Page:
The Singing Gecko, a Story – Part 3

Wondering where the singing gecko part of the story is?  You’ve arrived.  🙂

Many changes flowed from that ‘happening’, almost all of them subtle and light. I felt a breezy new energy and wanted to read more, meditate more, ‘just be’ more. But we’d bought an older house which needed constant repairs and improvements, which was taking up a lot of time.

Just outside our new bedroom window stood an old black olive tree grown too large for the space. Its branches scraped against the roof, leaving streaks and scars, and its roots endangered the foundation.

But the tree also provided shade from the intense Florida sunshine and a resting spot for lots of birds. gecko And a gecko.

A loud gecko.

A loud gecko who, every night when I would crawl into bed, would make a horrible noise, something like >rwaaaaak< >rwaaaak<  >rwaaaak<.

I saw it once, and couldn’t believe the giant sound came from such a tiny creature!

This went on for weeks.  Some nights I was nearly in tears, pleading “Please, please stop…” to no avail. I would lean on friends’ sympathy so hard that the gecko became our daily news. I even wrote one night in my journal, “I’m sure he’s here to teach me something if I let him.”
Not realizing it was a prayer.

I don’t think it was that very night, but it might have been. I fell asleep early, deeply, and at some point began to stir, woken by the most Astoundingly Beautiful Music. It seemed to be playing both within and without me— a layered, heavenly sound I wished would go on and on forever.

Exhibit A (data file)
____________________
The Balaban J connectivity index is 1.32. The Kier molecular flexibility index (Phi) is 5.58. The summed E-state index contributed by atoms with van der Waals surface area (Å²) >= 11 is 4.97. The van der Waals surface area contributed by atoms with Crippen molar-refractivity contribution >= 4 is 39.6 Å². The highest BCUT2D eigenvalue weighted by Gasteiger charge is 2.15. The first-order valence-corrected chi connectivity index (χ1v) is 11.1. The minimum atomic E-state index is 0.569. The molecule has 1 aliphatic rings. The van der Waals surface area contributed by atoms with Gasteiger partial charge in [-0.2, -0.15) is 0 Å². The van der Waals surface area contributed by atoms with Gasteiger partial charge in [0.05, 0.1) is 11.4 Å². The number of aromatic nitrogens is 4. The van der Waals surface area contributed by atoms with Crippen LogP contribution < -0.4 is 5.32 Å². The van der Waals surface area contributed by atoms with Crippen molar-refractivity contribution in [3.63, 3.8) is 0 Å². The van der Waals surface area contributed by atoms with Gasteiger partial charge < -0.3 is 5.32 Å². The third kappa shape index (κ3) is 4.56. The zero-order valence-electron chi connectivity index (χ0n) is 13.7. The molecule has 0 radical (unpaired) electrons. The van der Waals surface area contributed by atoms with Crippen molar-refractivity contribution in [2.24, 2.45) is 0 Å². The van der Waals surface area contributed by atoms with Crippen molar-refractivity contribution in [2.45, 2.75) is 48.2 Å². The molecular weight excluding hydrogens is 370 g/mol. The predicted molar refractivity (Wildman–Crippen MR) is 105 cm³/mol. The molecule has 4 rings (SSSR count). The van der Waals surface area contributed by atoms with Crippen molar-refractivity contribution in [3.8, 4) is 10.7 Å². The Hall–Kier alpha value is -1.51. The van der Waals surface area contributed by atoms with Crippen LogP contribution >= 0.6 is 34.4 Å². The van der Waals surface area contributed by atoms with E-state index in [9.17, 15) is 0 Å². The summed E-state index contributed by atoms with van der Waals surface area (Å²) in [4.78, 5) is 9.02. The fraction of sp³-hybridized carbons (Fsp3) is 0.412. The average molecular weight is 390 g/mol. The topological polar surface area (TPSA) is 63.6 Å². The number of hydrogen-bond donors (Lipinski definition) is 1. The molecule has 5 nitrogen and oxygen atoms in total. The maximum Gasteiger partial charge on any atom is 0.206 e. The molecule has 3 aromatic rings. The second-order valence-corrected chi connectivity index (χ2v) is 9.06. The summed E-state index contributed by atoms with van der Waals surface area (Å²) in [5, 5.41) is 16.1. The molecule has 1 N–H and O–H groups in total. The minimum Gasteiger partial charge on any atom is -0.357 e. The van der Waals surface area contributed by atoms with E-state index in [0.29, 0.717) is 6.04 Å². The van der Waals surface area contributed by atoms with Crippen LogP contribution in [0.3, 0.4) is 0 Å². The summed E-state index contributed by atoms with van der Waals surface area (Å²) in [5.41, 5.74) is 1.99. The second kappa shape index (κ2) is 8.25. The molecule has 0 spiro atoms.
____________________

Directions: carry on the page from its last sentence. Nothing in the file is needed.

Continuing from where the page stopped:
Yet as I continued to wake, the song began to change, warping into a sound I thought I recognized. It was… sigh, yes, there it was: the >rwaaak< of the gecko.

I came to myself, realizing I was in my room, except that now, I couldn’t hear *just* the >rwaaak< alone.  I could also hear, alongside, this deep and ethereal music.

After that, the gecko was gone. Or at least he was gone from the tree.  I never heard from him (her?) again,  

crown-gecko-1302347_1920

There’s a lot here to consider inspirationally, also to see about our minds and the wonders of consciousness.  A fascinating link that showed up in my life later, helping to convey:

Someone Recorded Crickets then Slowed Down the Track, And It Sounds Like Humans Singing

“Composer Jim Wilson has recorded the sound of crickets and then slowed down the recording, revealing something so amazing. The crickets sound like they are singing the most angelic chorus in perfect harmony. Though it sounds like human voices, everything you hear in the recording is the crickets themselves.”

Just, I mean, Wow.

One of the richest places for dream or meditative practices, is in what some traditions call the amrit vela (nectar veil).  Sikhs call it the ‘hour of God’. It is around 3 or 4 am, when barriers are softer. before we’ve put on roles and agendas.  This doesn’t seem to be a rule implemented, but rather to be based on discovery of natural ‘thin place’ openings.

Hypnopopia is specifically the boundary state on the edge of waking, whereas hypnogogia is the opposite. In my hynopopic state, the gecko transformed from a nuisance that didn’t fit in to my plans and didn’t seem to benefit my life, into a guide who taught me how to further lower my guard and trust (the groundlessness, openness, emptiness, vastness) what Life is doing.

The singing gecko imparted ‘ears to hear’.

(Part 1, 2)

Published by StephC

I write about virtual worlds, meditation, inquiry and play!

2 thoughts on “The Singing Gecko, a Story – Part 3

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